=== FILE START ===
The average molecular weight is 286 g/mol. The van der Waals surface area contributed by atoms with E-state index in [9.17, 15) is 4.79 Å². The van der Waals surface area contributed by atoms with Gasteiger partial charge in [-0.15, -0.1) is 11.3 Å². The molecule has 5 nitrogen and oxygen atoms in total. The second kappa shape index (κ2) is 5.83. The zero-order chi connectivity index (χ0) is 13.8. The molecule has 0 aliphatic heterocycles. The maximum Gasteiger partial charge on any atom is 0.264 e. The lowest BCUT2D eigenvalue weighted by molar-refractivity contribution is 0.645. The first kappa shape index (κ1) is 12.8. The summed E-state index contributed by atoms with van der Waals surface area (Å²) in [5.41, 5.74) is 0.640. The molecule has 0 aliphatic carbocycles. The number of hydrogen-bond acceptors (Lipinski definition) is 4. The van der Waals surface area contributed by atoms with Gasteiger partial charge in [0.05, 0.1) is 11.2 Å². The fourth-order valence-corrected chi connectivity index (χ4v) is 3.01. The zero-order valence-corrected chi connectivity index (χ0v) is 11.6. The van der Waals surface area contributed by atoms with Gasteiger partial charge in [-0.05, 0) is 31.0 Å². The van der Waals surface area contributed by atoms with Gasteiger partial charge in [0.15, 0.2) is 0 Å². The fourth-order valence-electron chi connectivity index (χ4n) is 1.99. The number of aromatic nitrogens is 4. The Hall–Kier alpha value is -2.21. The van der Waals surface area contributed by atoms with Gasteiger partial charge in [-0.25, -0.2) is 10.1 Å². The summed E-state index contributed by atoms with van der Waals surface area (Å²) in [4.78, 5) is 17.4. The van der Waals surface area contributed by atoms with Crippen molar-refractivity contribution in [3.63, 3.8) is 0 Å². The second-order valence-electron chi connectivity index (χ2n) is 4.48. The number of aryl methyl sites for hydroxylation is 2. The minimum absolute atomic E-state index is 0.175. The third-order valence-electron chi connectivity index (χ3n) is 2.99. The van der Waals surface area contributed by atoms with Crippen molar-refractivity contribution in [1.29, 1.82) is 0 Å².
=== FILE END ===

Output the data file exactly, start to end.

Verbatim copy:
The average molecular weight is 286 g/mol. The van der Waals surface area contributed by atoms with E-state index in [9.17, 15) is 4.79 Å². The van der Waals surface area contributed by atoms with Gasteiger partial charge in [-0.15, -0.1) is 11.3 Å². The molecule has 5 nitrogen and oxygen atoms in total. The second kappa shape index (κ2) is 5.83. The zero-order chi connectivity index (χ0) is 13.8. The molecule has 0 aliphatic heterocycles. The maximum Gasteiger partial charge on any atom is 0.264 e. The lowest BCUT2D eigenvalue weighted by molar-refractivity contribution is 0.645. The first kappa shape index (κ1) is 12.8. The summed E-state index contributed by atoms with van der Waals surface area (Å²) in [5.41, 5.74) is 0.640. The molecule has 0 aliphatic carbocycles. The number of hydrogen-bond acceptors (Lipinski definition) is 4. The van der Waals surface area contributed by atoms with Gasteiger partial charge in [0.05, 0.1) is 11.2 Å². The fourth-order valence-corrected chi connectivity index (χ4v) is 3.01. The zero-order valence-corrected chi connectivity index (χ0v) is 11.6. The van der Waals surface area contributed by atoms with Gasteiger partial charge in [-0.05, 0) is 31.0 Å². The van der Waals surface area contributed by atoms with Gasteiger partial charge in [0.15, 0.2) is 0 Å². The fourth-order valence-electron chi connectivity index (χ4n) is 1.99. The number of aromatic nitrogens is 4. The Hall–Kier alpha value is -2.21. The van der Waals surface area contributed by atoms with Gasteiger partial charge in [-0.25, -0.2) is 10.1 Å². The summed E-state index contributed by atoms with van der Waals surface area (Å²) in [4.78, 5) is 17.4. The van der Waals surface area contributed by atoms with Crippen molar-refractivity contribution in [3.63, 3.8) is 0 Å². The second-order valence-electron chi connectivity index (χ2n) is 4.48. The number of aryl methyl sites for hydroxylation is 2. The minimum absolute atomic E-state index is 0.175. The third-order valence-electron chi connectivity index (χ3n) is 2.99. The van der Waals surface area contributed by atoms with Crippen molar-refractivity contribution in [1.29, 1.82) is 0 Å².